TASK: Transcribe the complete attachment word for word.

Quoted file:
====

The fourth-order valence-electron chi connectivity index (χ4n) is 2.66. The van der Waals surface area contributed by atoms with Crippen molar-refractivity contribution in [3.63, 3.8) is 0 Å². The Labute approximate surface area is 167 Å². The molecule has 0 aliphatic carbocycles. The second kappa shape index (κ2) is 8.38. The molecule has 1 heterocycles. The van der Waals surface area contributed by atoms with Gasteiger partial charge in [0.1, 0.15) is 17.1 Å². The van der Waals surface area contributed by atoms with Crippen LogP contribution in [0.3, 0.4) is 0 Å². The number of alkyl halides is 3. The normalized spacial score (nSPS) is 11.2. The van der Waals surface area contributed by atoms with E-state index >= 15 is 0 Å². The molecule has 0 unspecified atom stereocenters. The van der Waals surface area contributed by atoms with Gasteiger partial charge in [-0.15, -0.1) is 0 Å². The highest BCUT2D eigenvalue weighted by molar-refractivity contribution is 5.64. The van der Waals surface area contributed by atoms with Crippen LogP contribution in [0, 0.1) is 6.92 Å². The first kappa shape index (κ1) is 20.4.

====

The fourth-order valence-electron chi connectivity index (χ4n) is 2.66. The van der Waals surface area contributed by atoms with Crippen molar-refractivity contribution in [3.63, 3.8) is 0 Å². The Labute approximate surface area is 167 Å². The molecule has 0 aliphatic carbocycles. The second kappa shape index (κ2) is 8.38. The molecule has 1 heterocycles. The van der Waals surface area contributed by atoms with Gasteiger partial charge in [0.1, 0.15) is 17.1 Å². The van der Waals surface area contributed by atoms with Crippen LogP contribution in [0.3, 0.4) is 0 Å². The number of alkyl halides is 3. The normalized spacial score (nSPS) is 11.2. The van der Waals surface area contributed by atoms with E-state index >= 15 is 0 Å². The molecule has 0 unspecified atom stereocenters. The van der Waals surface area contributed by atoms with Gasteiger partial charge in [-0.15, -0.1) is 0 Å². The highest BCUT2D eigenvalue weighted by molar-refractivity contribution is 5.64. The van der Waals surface area contributed by atoms with Crippen LogP contribution in [0, 0.1) is 6.92 Å². The first kappa shape index (κ1) is 20.4.